Provisional preferences for Jackson and Peers are up on the Electoral Office website. These currently show that Jackson’s 848 votes split as follows: James 256, Peers 221, Ritchie 160, Zucco 137, Smith 74. Then Peers’ 2049 votes (including those obtained from Jackson) split: James 747, Ritchie 636, Zucco 464, Smith 202. If these were protest votes against Ritchie on account of the pulp mill or other environmental issues, then Smith, the Green, would definitely feature far more prominently in the preferences instead of being a remarkably distant last in both these exclusions (less than 10% in both!). What these exclusions show is that the votes for Jackson and Peers were generally either (i) votes based on local profile for personalities known through council and other connections – these votes may then flow to other local council personalities or to Ritchie – or (ii) Liberal supporters deliberately avoiding voting for either Smith or Ritchie. I expect that the votes for James at least would be similar in nature, and possibly Zucco as well.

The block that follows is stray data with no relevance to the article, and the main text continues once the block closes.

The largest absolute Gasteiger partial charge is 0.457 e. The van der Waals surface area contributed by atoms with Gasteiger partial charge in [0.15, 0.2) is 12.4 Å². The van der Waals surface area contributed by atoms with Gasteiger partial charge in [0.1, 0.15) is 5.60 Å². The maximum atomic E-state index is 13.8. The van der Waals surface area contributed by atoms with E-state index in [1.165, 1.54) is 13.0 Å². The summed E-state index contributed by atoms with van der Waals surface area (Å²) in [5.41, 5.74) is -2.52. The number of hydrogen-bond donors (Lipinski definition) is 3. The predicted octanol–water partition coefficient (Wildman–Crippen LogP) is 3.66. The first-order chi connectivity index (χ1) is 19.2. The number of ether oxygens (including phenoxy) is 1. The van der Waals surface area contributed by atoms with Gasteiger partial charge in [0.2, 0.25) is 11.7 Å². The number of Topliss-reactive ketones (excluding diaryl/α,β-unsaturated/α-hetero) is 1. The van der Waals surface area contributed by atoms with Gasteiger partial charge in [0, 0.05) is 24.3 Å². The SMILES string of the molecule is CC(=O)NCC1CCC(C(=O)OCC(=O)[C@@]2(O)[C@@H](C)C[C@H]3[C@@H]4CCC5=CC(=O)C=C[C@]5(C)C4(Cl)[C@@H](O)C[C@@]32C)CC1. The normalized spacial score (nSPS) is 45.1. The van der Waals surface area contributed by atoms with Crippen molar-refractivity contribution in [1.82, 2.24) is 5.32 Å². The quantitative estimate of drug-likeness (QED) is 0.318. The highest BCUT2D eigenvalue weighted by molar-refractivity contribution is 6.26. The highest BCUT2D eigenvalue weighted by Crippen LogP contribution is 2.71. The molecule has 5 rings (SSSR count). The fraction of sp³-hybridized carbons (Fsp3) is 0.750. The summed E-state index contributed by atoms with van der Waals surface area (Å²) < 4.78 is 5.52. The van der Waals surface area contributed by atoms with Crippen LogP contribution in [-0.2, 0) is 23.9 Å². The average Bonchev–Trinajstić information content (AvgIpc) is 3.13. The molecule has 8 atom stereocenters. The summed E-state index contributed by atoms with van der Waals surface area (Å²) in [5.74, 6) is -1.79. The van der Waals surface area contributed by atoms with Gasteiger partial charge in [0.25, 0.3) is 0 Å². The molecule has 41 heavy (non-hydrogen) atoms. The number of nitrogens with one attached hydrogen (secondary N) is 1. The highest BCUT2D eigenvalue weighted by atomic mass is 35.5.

(By the way I am still puzzled about why Zucco got more votes than Peers and may even come third once the cutup finishes, but within three points for each of six candidates is not just “reasonable accuracy” but about as good as psephologists can usually reasonably hope for given all the uncertainties involved!)

    It was especially amusing to see Senator Brown claim Nelson was “not the greenest electorate” in today’s Sunday Tasmanian. He’s sort-of right, but only on a technicality. Actually Nelson and Wellington are very close rivals for that honour based on state election figures. On my (unchecked) calculations, in 2002 Nelson was 0.1 points greener than Wellington but in 2006 Wellington was 0.5 points greener than Nelson. In any case, both are far ahead of any other Legislative Council seat in Green support at state elections.